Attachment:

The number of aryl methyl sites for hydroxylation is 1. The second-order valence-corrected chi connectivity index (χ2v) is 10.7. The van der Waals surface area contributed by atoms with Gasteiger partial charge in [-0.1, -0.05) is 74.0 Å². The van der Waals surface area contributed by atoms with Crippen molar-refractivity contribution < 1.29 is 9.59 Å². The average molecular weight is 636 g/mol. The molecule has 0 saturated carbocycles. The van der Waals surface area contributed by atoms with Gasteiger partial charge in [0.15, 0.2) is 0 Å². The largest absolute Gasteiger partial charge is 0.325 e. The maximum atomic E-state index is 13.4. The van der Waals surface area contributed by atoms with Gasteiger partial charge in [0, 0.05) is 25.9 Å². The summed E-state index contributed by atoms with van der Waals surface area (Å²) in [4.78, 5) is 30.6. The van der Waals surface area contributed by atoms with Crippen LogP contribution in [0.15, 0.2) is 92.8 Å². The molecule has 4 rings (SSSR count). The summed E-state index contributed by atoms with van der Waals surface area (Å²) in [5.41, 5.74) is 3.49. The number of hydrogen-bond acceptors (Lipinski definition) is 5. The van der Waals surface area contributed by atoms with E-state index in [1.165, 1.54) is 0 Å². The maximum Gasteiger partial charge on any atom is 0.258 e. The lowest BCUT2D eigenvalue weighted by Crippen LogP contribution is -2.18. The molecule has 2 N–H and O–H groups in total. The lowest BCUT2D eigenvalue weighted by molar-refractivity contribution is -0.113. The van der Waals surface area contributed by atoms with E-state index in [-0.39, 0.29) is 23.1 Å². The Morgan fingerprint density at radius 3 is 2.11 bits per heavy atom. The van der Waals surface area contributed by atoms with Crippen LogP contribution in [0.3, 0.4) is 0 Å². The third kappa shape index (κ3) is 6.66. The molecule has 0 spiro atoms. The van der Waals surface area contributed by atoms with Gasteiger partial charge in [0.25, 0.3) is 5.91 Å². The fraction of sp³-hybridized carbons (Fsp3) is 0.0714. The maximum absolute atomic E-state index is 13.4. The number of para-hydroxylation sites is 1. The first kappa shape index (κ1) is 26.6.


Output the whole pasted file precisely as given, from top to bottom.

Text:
The number of aryl methyl sites for hydroxylation is 1. The second-order valence-corrected chi connectivity index (χ2v) is 10.7. The van der Waals surface area contributed by atoms with Gasteiger partial charge in [-0.1, -0.05) is 74.0 Å². The van der Waals surface area contributed by atoms with Crippen molar-refractivity contribution < 1.29 is 9.59 Å². The average molecular weight is 636 g/mol. The molecule has 0 saturated carbocycles. The van der Waals surface area contributed by atoms with Gasteiger partial charge in [0.15, 0.2) is 0 Å². The largest absolute Gasteiger partial charge is 0.325 e. The maximum atomic E-state index is 13.4. The van der Waals surface area contributed by atoms with Gasteiger partial charge in [0, 0.05) is 25.9 Å². The summed E-state index contributed by atoms with van der Waals surface area (Å²) in [4.78, 5) is 30.6. The van der Waals surface area contributed by atoms with Crippen LogP contribution in [0.15, 0.2) is 92.8 Å². The molecule has 4 rings (SSSR count). The summed E-state index contributed by atoms with van der Waals surface area (Å²) in [5.41, 5.74) is 3.49. The number of hydrogen-bond acceptors (Lipinski definition) is 5. The van der Waals surface area contributed by atoms with E-state index in [1.165, 1.54) is 0 Å². The maximum Gasteiger partial charge on any atom is 0.258 e. The lowest BCUT2D eigenvalue weighted by Crippen LogP contribution is -2.18. The molecule has 2 N–H and O–H groups in total. The lowest BCUT2D eigenvalue weighted by molar-refractivity contribution is -0.113. The van der Waals surface area contributed by atoms with E-state index in [-0.39, 0.29) is 23.1 Å². The Morgan fingerprint density at radius 3 is 2.11 bits per heavy atom. The van der Waals surface area contributed by atoms with Crippen LogP contribution in [0.3, 0.4) is 0 Å². The third kappa shape index (κ3) is 6.66. The molecule has 0 spiro atoms. The van der Waals surface area contributed by atoms with Gasteiger partial charge in [0.25, 0.3) is 5.91 Å². The fraction of sp³-hybridized carbons (Fsp3) is 0.0714. The maximum absolute atomic E-state index is 13.4. The number of para-hydroxylation sites is 1. The first kappa shape index (κ1) is 26.6.